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Wade Brooksby resigns from Tualatin City Council

Councilor, first elected in 2010, says he is moving to Utah for work.

This story has been updated from its original version.

Wade Brooksby.Less than a month before the election, the Tualatin City Council has already lost one of its members.

Wade Brooksby submitted his letter of resignation from the council effective Sunday, Councilor Frank Bubenik reported at the end of a council meeting Monday night. The council voted unanimously to accept Brooksby's resignation and declare the seat vacant.

Brooksby said Tuesday he is moving to Utah for work. He said he has gotten involved over the past year with a nuclear science startup and confirmed last Thursday he would have to relocate.

The council has dealt with past vacancies by appointing someone to serve out the remainder of the unexpired term. After a 2011 resignation, City Manager Sherilyn Lombos told The Times after Monday's meeting, the council accepted applications from people interested in becoming a councilor, interviewed seven candidates and ultimately appointed Nancy Grimes to the seat.

Council President Monique Beikman said the council will wait for city staff to present them with options at the council's next meeting, scheduled for Oct. 24, before deciding how to proceed.

Brooksby was not up for re-election this fall. The seat he has now vacated is next up for election in 2018.

Beikman and one other councilor, Ed Truax, will also be leaving the council in the coming months. Neither is running for re-election this year, so their terms will expire at the end of December. Two new people will be elected to fill their seats on Nov. 8.

Lombos said she anticipates a full seven-member council by the first week of January.

“We'll have three new council members — exciting times,” Lombos said.

Brooksby's resignation was not unexpected. Lombos told The Times last month that the councilor was moving out of the state after taking a new job and that his family had already relocated, and Brooksby confirmed his house has been up for sale. Tualatin's city charter requires that council members reside in Tualatin and stipulates that they must resign if they move out of the city.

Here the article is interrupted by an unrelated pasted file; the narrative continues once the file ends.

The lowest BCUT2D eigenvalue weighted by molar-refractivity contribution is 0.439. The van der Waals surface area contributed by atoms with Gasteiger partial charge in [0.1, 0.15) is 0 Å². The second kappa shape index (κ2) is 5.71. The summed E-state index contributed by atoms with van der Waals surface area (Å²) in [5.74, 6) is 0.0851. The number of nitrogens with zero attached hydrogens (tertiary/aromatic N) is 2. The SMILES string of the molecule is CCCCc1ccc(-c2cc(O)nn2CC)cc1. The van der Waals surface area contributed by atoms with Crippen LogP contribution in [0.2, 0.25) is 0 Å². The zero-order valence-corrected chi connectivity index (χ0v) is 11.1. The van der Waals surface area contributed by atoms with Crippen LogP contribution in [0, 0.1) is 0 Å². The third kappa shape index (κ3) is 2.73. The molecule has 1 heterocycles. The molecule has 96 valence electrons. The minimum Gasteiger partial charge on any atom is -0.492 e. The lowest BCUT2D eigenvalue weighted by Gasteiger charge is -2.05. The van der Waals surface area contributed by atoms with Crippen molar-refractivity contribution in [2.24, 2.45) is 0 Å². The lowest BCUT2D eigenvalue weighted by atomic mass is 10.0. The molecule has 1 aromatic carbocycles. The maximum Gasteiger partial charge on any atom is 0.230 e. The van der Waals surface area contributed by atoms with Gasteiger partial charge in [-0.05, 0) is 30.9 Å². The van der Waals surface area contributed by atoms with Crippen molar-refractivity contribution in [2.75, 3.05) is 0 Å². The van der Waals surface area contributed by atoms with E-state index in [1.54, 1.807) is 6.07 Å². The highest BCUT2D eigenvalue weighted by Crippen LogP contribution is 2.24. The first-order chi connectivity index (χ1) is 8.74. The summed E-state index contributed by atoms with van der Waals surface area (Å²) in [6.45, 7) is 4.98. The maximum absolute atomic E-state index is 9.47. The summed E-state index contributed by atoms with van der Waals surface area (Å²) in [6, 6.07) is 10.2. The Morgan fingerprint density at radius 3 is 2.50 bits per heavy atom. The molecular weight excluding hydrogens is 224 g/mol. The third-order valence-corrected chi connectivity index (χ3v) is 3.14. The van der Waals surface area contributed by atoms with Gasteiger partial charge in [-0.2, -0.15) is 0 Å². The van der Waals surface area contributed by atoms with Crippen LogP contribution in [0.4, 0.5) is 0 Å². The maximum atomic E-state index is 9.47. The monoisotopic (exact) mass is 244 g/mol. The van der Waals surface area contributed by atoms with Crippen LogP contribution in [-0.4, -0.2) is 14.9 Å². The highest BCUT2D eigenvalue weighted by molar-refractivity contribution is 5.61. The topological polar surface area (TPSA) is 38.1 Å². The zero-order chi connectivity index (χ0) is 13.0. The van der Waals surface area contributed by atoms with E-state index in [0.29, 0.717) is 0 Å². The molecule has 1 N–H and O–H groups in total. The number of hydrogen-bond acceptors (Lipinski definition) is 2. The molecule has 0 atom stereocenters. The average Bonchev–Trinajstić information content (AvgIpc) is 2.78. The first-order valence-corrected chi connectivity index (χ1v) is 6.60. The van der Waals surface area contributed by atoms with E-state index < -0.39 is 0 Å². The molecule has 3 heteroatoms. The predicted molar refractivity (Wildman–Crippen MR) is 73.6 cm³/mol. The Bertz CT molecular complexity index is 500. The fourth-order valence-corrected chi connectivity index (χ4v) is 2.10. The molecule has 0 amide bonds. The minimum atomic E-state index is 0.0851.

Brooksby called Tualatin “a great place to be.” He has lived in the community for the past 20 years, he said.

Mayor Lou Ogden praised Brooksby for being an “even-tempered,” “rational” and “thoughtful” member of the council since his 2010 election.

Brooksby had missed the past several council meetings, although Lombos said last month he has been available by telephone while he travels for work.

“For him to devote time and effort to the council for the past six years was a big lift for him,” Ogden said. “Most people would not have done that with his schedule and his workload. … I'm grateful that he was willing to make that sacrifice.”

Brooksby told The Times he has enjoyed his time on the council, which he said has been “tremendous.”

“Even though you live in one community, you get kind of a diverse slice of the community based on the council members,” he added.

Ogden said Brooksby played a leading role in crafting a transportation system plan for Tualatin.

“What I've been most proud of is being able to help solidify neighborhoods and keep them protected from cross traffic and commercial development,” Brooksby said.

Brooksby said he hopes that with the turnover on the City Council this year, the seven members who will be sitting on the council in January will both represent Tualatin's diversity and work well with one another.

“We really have not had a combative environment,” he said of his time on the council. “When it came down to working together, we were very functional. And I hope that functionality continues as we go forward.”

Editor's note: This story has been updated with remarks from Wade Brooksby and Lou Ogden Tuesday.

By Mark Miller
Assistant Editor
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